Client Retention After the Sale of a CPA Practice

The principal value of a CPA practice is represented by the goodwill and client list. The buyer desires the future fee revenues and referrals to be generated from those clients. Client retention after the sale of a CPA firm is extremely important to the buyer of the practice and to the seller of the practice as well. The buyer needs to retain a high percentage of clients in order to recoup his investment, repay his acquisition debt, and achieve his financial goals. Retention is important to the seller because there is often a small seller-carried note for a portion of the purchase price, and the success of the practice is key to the buyer’s ability to repay this note. The following are ways to maximize client retention after the sale of a CPA firm.

Minimize change

The ancient Greek Heraclitus said, “There is nothing permanent except change”. But that doesn’t mean clients like change. In fact, many clients prefer that most aspects of the CPA firm remain the same as they were under the former owner.

When an accounting practice is sold, it is a given that the ownership will change. However, to retain clients, make every effort to minimize as much additional change as possible. For at least for the first two to three years, the buyer of a CPA practice should make every effort to maintain most of seller’s previous policies that relate to clients and employees. During this time, while the buyer is building his own relationships with the clients, strive for as much continuity as possible. This includes location, staff and procedures. You risk losing a client if she now has to drive 30 miles to your new offices. If she’s grown comfortable working with a certain employee, she may be unhappy if that person is no longer working with her. And if you switch over to new systems or procedures, she might not understand why. After all, people hire CPAs to make their lives easier. Change too many things too fast and you risk losing clients.

Transition Period

During the sale of a CPA firm, the buyer and seller will negotiate the length of the transition period. The appropriate timeframe depends on the type of services the firm offers, and the skill-set of the buyer. The higher the level of complexity or specialization, the longer transition time you will potentially need.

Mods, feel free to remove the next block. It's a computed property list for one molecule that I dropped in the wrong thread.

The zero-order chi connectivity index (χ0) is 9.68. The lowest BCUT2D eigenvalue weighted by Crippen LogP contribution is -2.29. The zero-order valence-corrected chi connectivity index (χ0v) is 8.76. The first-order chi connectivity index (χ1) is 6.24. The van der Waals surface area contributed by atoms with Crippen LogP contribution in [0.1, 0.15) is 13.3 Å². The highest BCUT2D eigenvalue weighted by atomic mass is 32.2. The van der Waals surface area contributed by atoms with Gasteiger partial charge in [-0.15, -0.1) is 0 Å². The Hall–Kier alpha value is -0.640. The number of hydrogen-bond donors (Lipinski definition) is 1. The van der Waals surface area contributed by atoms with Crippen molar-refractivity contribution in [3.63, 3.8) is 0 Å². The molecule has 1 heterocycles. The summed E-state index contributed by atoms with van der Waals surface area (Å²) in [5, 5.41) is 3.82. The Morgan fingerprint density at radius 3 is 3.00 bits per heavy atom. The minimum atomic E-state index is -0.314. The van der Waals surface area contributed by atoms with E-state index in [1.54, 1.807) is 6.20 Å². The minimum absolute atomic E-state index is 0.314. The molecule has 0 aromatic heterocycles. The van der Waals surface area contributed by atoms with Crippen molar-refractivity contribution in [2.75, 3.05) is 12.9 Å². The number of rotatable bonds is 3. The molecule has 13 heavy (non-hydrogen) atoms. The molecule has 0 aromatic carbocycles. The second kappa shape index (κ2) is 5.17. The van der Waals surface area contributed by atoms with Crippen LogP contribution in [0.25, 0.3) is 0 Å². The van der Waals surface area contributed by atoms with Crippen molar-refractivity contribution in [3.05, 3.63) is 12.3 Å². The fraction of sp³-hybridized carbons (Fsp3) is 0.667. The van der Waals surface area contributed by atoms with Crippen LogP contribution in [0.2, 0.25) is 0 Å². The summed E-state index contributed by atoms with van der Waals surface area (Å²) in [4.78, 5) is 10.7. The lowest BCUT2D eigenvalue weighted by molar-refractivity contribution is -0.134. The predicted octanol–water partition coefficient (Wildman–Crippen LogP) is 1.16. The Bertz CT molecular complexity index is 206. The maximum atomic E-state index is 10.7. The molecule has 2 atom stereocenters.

If your practice is mostly 1040 business, less of a transition will likely be needed. But more complex or specialized types of work will likely mean your client has a stronger relationship with the seller, and a longer transition will be needed to satisfy the client and to get the new owner up to speed on the engagement. Carefully evaluate these factors when determining the duration and extent of the seller’s transition period.

The Personal Touch

New buyers should put in extra efforts to meet the majority of the clients face-to-face during the transition. Once the clients begin liking and trusting you, they’re more likely to stay with your CPA practice. Sometimes new buyers have radically different personalities than the former owners. This can be a significant problem for client retention, and should be carefully evaluated during the meeting and due diligence process.

For best results, the buyer and seller should have similar personalities and styles. A fast talking New Yorker will most often not fit into a genteel Southerner’s practice, and vice versa. Your personality type can easily turn off clients if you interact with them much differently than the former owner did.

Help from the Pros

It’s difficult to find a buyer with both the necessary professional background and a similar personality to the seller. That’s why so many CPA practices rely on Accounting Broker Acquisition Group. We search our extensive database of active buyers to identify outstanding buyer candidates. These prospective buyers meet our criteria for professional skills, financial wherewithal, people skills, capacity and predisposition to an optimal deal structure. Then we drill down on their professional qualifications and personality traits, and the psychology of the match. Our database carefully notes specializations of buyers, such as forensic accounting or oil and gas taxation. We also note their personalities.

Fit matters first and foremost — both having the correct professional skills and matching with the clients. We leave no stone unturned to match the ideal buyer and seller while achieving a maximum value sale for our sellers.

What gives us the edge over our competition? The high experience level of our brokers . . . Accounting Broker Acquisition Group is the only national business brokerage of its type comprised 100-percent of brokers who are CPAs with significant “Big Four” merger and acquisition experience.

We can help you negotiate the absolute best deal whether you’re buying or selling a CPA practice. And we’ll show you how to retain the clients through closing and into the future.


Let Accounting Broker Acquisition Group be the catalyst to enable your new future . . . without leaving money on the table!

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